Efforts by Alaska policy makers to create a limited entry plan for Gulf of Alaska groundfish (Senate Bill 113) went down in flames.
A sting operation in New York revealed a huge mislabeling scam in which farmed salmon was being sold as fresh wild salmon. That prompted salmon producers in Cordova and the Aleutians East Borough to send their fish to market with tags telling customers it was the real deal.
While most fishing regions of the state were promoting their own "brand" of red and king salmon, the Star of Kodiak group sang the praises of pinks in upscale restaurants in Washington, D.C. Millions of cans of pink salmon from Bear and Wolf Processors in Cordova went for the first time to large chain stores throughout Korea.
McKie Campbell took the helm as Commissioner of the Alaska Dept. of Fish and Game.
The North Pacific Fishery Management Council got top marks from the Ocean Conservancy, based on its improvement in controlling over-fishing.
Alaska's fishing industry showed the lowest rate of wasted fish in the country, according to an Oceana study. Officials credited the Bering Sea pollock fishery for its low bycatch rates of less than two percent
The NPFMC dumped its plan to implement quota shares of halibut for charter operators, and took the idea back to the drawing board.
Hearings were held in Anchorage, Kodiak and Ketchikan to gather input on the nation's primary fish law the Magnuson Stevens Conservation and Management Act. The comments from Alaska will be used to shape U.S. fisheries policy for years to come.
A total of 505 applicants were issued quota shares for one or more of the Bering Sea's eight crab fisheries. Twenty five of those were processing companies; the others were vessel owners, skippers and some crew members.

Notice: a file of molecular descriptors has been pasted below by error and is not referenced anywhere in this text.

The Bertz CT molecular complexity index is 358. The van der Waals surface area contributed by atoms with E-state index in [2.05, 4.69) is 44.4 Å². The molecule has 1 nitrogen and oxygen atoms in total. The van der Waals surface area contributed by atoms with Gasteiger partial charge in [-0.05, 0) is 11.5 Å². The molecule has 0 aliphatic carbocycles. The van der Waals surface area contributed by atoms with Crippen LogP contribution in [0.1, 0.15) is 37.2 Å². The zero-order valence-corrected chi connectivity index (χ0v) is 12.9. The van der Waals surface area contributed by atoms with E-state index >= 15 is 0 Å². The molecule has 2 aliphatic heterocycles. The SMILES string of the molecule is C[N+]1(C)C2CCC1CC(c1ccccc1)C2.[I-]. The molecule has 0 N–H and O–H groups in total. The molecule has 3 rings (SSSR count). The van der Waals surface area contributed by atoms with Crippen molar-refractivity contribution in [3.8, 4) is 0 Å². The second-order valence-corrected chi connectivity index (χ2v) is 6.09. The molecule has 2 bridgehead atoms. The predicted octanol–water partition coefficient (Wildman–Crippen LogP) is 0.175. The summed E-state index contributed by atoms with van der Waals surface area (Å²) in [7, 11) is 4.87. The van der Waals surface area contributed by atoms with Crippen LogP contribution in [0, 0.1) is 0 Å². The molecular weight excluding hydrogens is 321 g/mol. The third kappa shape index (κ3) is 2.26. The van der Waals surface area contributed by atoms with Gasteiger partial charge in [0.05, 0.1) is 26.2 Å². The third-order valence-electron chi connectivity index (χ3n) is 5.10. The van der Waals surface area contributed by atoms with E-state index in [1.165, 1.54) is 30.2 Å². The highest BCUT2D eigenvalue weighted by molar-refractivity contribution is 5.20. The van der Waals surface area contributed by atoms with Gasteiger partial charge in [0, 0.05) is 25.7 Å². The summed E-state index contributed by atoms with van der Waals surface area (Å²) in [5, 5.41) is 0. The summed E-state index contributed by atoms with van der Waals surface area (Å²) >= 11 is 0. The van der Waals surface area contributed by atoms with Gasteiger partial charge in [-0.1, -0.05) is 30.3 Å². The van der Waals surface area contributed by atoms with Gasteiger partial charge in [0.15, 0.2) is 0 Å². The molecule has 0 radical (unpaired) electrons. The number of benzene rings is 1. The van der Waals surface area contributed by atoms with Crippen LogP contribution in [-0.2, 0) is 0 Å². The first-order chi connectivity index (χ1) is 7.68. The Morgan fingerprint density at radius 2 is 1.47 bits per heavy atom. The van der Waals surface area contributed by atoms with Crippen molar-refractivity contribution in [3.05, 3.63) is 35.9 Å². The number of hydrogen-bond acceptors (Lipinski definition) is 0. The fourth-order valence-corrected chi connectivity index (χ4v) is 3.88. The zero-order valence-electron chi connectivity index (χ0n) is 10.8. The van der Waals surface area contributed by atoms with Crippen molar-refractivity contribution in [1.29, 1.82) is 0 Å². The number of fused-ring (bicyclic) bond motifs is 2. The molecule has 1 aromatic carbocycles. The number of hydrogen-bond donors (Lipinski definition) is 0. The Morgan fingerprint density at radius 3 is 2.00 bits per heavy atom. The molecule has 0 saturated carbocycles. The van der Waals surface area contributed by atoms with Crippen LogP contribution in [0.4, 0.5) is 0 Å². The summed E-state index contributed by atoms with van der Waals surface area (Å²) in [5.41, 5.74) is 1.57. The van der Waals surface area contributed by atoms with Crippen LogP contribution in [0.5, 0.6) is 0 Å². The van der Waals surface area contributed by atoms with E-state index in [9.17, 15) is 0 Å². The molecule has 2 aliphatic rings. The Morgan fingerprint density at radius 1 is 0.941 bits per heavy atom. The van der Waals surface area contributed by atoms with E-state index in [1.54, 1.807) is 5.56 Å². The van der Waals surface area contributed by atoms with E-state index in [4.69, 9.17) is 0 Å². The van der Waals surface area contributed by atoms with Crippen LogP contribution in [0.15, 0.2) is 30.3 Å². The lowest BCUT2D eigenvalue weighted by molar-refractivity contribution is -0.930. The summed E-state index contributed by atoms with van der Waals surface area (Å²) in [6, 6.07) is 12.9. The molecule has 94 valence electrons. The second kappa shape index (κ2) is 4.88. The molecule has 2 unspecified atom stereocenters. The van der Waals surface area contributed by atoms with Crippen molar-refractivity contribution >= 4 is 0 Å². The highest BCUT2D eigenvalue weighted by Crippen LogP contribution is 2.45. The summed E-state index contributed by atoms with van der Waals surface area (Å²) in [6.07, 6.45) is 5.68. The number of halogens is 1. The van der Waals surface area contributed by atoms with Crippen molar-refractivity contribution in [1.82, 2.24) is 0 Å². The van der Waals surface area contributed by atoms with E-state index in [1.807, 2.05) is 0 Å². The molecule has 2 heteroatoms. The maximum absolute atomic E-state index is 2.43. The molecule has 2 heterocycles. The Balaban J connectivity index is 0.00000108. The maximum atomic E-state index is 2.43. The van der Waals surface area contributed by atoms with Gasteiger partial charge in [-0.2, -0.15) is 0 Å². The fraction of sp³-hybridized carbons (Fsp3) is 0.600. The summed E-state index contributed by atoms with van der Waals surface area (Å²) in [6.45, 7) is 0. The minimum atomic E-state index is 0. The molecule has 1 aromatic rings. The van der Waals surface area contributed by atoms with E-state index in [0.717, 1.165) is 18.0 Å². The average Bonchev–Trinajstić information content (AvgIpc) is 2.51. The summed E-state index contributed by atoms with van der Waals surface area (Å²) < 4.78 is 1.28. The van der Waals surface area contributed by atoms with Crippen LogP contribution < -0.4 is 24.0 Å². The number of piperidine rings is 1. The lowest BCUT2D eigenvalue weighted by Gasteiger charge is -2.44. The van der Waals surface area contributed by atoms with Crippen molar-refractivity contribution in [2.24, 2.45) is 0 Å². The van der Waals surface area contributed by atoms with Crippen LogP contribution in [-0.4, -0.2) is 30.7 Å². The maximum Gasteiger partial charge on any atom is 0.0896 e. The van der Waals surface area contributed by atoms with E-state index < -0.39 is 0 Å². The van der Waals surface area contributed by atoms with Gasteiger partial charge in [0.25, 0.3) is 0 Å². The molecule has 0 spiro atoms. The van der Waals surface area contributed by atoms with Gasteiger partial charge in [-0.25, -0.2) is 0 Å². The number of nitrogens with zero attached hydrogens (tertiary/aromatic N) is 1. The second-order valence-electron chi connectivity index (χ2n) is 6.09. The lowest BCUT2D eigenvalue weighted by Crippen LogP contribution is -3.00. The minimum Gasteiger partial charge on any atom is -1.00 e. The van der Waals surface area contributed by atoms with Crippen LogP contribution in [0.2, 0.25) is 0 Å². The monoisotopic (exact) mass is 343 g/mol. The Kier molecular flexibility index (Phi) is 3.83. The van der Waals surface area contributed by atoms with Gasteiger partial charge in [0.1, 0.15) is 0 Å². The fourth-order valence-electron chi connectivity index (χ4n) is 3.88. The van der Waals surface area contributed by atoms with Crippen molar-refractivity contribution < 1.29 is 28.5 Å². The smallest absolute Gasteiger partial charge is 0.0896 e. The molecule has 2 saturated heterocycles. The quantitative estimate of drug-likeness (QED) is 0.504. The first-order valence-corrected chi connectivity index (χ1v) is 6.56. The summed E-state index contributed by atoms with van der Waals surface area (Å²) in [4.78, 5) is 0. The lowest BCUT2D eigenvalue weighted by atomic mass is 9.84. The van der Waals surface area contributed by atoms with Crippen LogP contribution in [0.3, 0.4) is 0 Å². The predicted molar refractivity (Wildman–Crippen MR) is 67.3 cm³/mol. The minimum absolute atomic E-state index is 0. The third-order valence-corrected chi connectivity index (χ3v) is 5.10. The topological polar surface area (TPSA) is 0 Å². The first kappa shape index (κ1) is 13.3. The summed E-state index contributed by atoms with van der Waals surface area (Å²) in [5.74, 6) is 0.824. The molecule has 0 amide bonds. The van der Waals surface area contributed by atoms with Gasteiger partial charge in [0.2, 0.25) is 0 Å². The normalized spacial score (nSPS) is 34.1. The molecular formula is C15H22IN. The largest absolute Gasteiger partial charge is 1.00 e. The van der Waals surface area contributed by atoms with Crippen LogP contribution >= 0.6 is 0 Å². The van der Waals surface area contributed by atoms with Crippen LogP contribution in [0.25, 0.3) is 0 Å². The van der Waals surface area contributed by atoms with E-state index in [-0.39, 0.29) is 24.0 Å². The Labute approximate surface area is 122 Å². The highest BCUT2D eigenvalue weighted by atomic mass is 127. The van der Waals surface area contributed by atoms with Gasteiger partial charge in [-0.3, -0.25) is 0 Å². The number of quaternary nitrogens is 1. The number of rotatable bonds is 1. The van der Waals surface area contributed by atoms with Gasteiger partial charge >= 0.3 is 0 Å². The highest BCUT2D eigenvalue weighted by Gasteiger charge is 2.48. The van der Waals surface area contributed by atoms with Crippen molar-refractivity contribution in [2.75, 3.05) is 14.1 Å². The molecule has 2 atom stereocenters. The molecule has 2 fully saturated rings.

The Bering Sea crab rationalization program was launched on schedule in the fall. The resulting number of lost jobs and impacts on marine businesses sent shock waves through coastal communities.
Shares of red king crab topped $30 per pound at quota brokerages.
Discovery Channel film crews again braved crab fishing in the Bering sea as part of its popular "Deadliest Catch" series. Discovery also took viewers along for the ride on rescue missions by the U.S. Coast Guard, featuring teams from Kodiak.
Alaska policy makers stalled and then continued their push to lift the state's ban on industrial mixing zones in waters where fish spawn.
The University of Alaska/Anchorage launched a line of seafood business courses available to all students via the Internet.
Seafood groups rallied to help their counterparts in areas ravaged by hurricane Katrina. They formed the Alaska Fishing Industry Relief Mission (AFIRM) at the urging of Senator Lisa Murkowski. The city of Valdez donated a 60 ton marine travel lift to help move stranded boats back to the fishing grounds.
A report by seafood buyers for top U.S. restaurants and supermarkets said well managed, sustainable fisheries will play an increasing role in corporate buying decisions.
For the 16th year in a row, Dutch Harbor topped the list as the nation's #1 port for seafood landings (886.4 million pounds of fish and shellfish valued at $155 million).
The year 2006 marks the 15th year that I have been writing this column which highlights news of Alaska's seafood industry. It began at the request of the Anchorage Daily News, and now appears in a dozen papers and web sites.
Each year, I make selections on what I view as the most notable "fish liners:"